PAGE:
HYPERSPECTRAL PANORAMIC IMAGING

Müller-Rowold, M.; Reulke, R.

Hyperspectral instruments are designed for the characterisation of planetary surfaces, oceans and the atmosphere. At the moment there are a number of aircraft systems and planned space missions. Examples for this are the hyperspectral missions for Earth remote sensing (EnMAP) and also for deep space and planetary missions (Mercury mission Bepi Colombo).

There are basically two options for a hyperspectral system: Snapshot systems and scanning systems. This paper investigates a scanning hyperspectral push-broom systems. In most systems the input aperture is a long slit whose image is dispersed across a 2-D detector array, so that all points along a line in the scene are sampled simultaneously. To fill out the spatial dimension orthogonal to the slit, the scene is scanned across the entrance aperture. An ideal low cost hyperspectral scanning device analogue to push broom scanner is a 2D-detector with variable spectral filters, each filter being arranged perpendicular to the direction of flight.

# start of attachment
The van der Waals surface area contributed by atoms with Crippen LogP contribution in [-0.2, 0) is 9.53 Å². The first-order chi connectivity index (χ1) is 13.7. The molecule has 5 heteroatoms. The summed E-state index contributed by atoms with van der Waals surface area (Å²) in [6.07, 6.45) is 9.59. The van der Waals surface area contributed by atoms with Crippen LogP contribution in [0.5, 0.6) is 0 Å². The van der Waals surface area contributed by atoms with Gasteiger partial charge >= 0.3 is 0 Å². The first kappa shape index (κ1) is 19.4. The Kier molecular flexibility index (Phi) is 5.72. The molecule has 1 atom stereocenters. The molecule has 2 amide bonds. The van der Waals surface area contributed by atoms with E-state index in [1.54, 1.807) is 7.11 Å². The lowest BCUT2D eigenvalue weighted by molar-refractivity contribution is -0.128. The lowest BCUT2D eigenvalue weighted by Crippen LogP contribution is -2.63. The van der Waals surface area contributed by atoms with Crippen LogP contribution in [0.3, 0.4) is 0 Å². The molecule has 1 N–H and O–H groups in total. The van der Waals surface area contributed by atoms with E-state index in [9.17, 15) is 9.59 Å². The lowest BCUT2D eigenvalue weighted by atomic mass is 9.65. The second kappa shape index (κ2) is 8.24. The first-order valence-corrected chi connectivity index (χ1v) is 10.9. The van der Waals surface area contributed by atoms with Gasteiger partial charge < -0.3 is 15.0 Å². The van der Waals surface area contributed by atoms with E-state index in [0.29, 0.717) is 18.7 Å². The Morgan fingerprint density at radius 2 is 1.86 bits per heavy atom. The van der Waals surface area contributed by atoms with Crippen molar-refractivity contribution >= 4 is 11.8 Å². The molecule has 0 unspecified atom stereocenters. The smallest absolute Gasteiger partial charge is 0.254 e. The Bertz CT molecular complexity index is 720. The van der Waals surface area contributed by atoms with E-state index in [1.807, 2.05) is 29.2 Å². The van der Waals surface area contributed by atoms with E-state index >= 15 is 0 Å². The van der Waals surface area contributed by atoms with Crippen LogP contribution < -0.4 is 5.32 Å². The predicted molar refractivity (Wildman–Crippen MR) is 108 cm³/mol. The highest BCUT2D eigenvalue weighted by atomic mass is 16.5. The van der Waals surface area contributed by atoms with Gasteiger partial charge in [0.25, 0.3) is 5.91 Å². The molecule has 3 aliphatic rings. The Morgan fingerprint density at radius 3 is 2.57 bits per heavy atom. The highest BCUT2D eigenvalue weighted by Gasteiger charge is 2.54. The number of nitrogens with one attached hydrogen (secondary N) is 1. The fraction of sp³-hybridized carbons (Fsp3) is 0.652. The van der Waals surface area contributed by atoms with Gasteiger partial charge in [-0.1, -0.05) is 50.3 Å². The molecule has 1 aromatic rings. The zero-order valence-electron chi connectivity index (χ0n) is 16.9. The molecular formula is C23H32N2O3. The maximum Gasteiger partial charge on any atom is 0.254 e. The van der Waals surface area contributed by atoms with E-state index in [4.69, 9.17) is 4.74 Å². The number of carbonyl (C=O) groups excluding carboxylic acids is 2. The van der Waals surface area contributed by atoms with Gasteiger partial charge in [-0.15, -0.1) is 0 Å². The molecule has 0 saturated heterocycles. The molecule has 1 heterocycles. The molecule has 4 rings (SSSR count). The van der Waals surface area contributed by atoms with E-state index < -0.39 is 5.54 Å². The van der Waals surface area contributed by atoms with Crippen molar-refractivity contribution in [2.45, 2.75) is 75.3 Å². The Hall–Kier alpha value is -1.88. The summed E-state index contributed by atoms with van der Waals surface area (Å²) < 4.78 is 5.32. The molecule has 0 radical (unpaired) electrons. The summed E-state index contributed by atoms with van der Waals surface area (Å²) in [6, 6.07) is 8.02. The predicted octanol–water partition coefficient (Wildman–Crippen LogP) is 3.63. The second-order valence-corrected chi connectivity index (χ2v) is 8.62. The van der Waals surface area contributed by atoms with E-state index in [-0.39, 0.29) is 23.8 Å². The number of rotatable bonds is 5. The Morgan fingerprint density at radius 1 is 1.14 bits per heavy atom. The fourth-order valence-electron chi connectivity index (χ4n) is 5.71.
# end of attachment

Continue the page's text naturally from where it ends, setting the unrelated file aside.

The biggest challenge is the mapping of the images of the individual spectral channels to each other (co-registration). The solution of the problem is the prerequisite for the use of this kind of hyperspectral cameras e.g. on board of an aircraft. Therefore, an investigation should focus on the procedure of data acquisition, correction and registration. In addition, an example showing the advantages of a possible application is explained.

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Zitierform:

Müller-Rowold, M. / Reulke, R.: HYPERSPECTRAL PANORAMIC IMAGING. 2018. Copernicus Publications.

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